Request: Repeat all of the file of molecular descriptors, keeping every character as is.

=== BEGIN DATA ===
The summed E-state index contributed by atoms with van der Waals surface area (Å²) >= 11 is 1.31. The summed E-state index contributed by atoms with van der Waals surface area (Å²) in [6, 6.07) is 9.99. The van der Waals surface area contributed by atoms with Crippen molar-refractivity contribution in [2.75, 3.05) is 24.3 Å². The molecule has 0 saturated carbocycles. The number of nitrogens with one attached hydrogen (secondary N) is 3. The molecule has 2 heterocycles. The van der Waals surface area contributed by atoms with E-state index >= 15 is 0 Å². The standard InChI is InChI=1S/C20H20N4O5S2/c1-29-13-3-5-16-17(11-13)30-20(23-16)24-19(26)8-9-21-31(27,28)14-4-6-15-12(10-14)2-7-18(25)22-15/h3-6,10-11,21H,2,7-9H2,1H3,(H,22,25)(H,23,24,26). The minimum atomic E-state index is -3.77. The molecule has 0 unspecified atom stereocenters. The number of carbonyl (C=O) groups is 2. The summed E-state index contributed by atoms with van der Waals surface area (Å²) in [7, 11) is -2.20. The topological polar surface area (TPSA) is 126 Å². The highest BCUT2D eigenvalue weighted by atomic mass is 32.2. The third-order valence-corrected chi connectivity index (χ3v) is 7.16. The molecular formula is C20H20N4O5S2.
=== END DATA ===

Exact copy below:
The summed E-state index contributed by atoms with van der Waals surface area (Å²) >= 11 is 1.31. The summed E-state index contributed by atoms with van der Waals surface area (Å²) in [6, 6.07) is 9.99. The van der Waals surface area contributed by atoms with Crippen molar-refractivity contribution in [2.75, 3.05) is 24.3 Å². The molecule has 0 saturated carbocycles. The number of nitrogens with one attached hydrogen (secondary N) is 3. The molecule has 2 heterocycles. The van der Waals surface area contributed by atoms with E-state index >= 15 is 0 Å². The standard InChI is InChI=1S/C20H20N4O5S2/c1-29-13-3-5-16-17(11-13)30-20(23-16)24-19(26)8-9-21-31(27,28)14-4-6-15-12(10-14)2-7-18(25)22-15/h3-6,10-11,21H,2,7-9H2,1H3,(H,22,25)(H,23,24,26). The minimum atomic E-state index is -3.77. The molecule has 0 unspecified atom stereocenters. The number of carbonyl (C=O) groups is 2. The summed E-state index contributed by atoms with van der Waals surface area (Å²) in [7, 11) is -2.20. The topological polar surface area (TPSA) is 126 Å². The highest BCUT2D eigenvalue weighted by atomic mass is 32.2. The third-order valence-corrected chi connectivity index (χ3v) is 7.16. The molecular formula is C20H20N4O5S2.